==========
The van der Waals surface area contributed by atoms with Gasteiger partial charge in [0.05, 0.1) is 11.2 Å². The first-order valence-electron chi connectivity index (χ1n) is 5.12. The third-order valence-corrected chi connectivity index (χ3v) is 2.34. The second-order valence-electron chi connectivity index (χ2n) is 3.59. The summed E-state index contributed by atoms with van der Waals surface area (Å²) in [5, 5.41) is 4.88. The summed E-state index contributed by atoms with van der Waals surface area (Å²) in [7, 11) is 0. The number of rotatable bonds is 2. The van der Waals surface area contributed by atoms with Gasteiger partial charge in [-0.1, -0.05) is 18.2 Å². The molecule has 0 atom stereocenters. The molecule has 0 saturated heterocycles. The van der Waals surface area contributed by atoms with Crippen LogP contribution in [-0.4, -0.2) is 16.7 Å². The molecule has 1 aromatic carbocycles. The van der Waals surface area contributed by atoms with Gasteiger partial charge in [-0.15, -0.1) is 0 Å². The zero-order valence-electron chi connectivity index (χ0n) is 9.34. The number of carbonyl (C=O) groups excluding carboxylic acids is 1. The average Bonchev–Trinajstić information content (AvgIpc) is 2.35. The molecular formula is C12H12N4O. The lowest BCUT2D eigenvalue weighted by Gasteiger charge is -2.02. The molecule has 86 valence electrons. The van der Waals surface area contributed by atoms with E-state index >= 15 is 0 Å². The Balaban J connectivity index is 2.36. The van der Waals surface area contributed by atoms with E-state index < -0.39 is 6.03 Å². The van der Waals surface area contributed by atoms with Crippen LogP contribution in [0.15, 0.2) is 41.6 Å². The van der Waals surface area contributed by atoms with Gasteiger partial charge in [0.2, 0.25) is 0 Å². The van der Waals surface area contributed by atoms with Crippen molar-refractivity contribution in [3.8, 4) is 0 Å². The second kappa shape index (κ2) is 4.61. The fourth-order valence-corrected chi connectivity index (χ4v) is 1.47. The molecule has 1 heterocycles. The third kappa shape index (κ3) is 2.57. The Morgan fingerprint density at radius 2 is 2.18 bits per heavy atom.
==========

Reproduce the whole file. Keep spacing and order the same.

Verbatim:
The van der Waals surface area contributed by atoms with Gasteiger partial charge in [0.05, 0.1) is 11.2 Å². The first-order valence-electron chi connectivity index (χ1n) is 5.12. The third-order valence-corrected chi connectivity index (χ3v) is 2.34. The second-order valence-electron chi connectivity index (χ2n) is 3.59. The summed E-state index contributed by atoms with van der Waals surface area (Å²) in [5, 5.41) is 4.88. The summed E-state index contributed by atoms with van der Waals surface area (Å²) in [7, 11) is 0. The number of rotatable bonds is 2. The van der Waals surface area contributed by atoms with Gasteiger partial charge in [-0.1, -0.05) is 18.2 Å². The molecule has 0 atom stereocenters. The molecule has 0 saturated heterocycles. The van der Waals surface area contributed by atoms with Crippen LogP contribution in [-0.4, -0.2) is 16.7 Å². The molecule has 1 aromatic carbocycles. The van der Waals surface area contributed by atoms with Gasteiger partial charge in [-0.15, -0.1) is 0 Å². The zero-order valence-electron chi connectivity index (χ0n) is 9.34. The number of carbonyl (C=O) groups excluding carboxylic acids is 1. The average Bonchev–Trinajstić information content (AvgIpc) is 2.35. The molecular formula is C12H12N4O. The lowest BCUT2D eigenvalue weighted by Gasteiger charge is -2.02. The molecule has 86 valence electrons. The van der Waals surface area contributed by atoms with E-state index >= 15 is 0 Å². The Balaban J connectivity index is 2.36. The van der Waals surface area contributed by atoms with E-state index < -0.39 is 6.03 Å². The van der Waals surface area contributed by atoms with Crippen LogP contribution in [0.15, 0.2) is 41.6 Å². The van der Waals surface area contributed by atoms with Gasteiger partial charge in [0.2, 0.25) is 0 Å². The van der Waals surface area contributed by atoms with Crippen molar-refractivity contribution in [3.8, 4) is 0 Å². The second kappa shape index (κ2) is 4.61. The fourth-order valence-corrected chi connectivity index (χ4v) is 1.47. The molecule has 1 heterocycles. The third kappa shape index (κ3) is 2.57. The Morgan fingerprint density at radius 2 is 2.18 bits per heavy atom.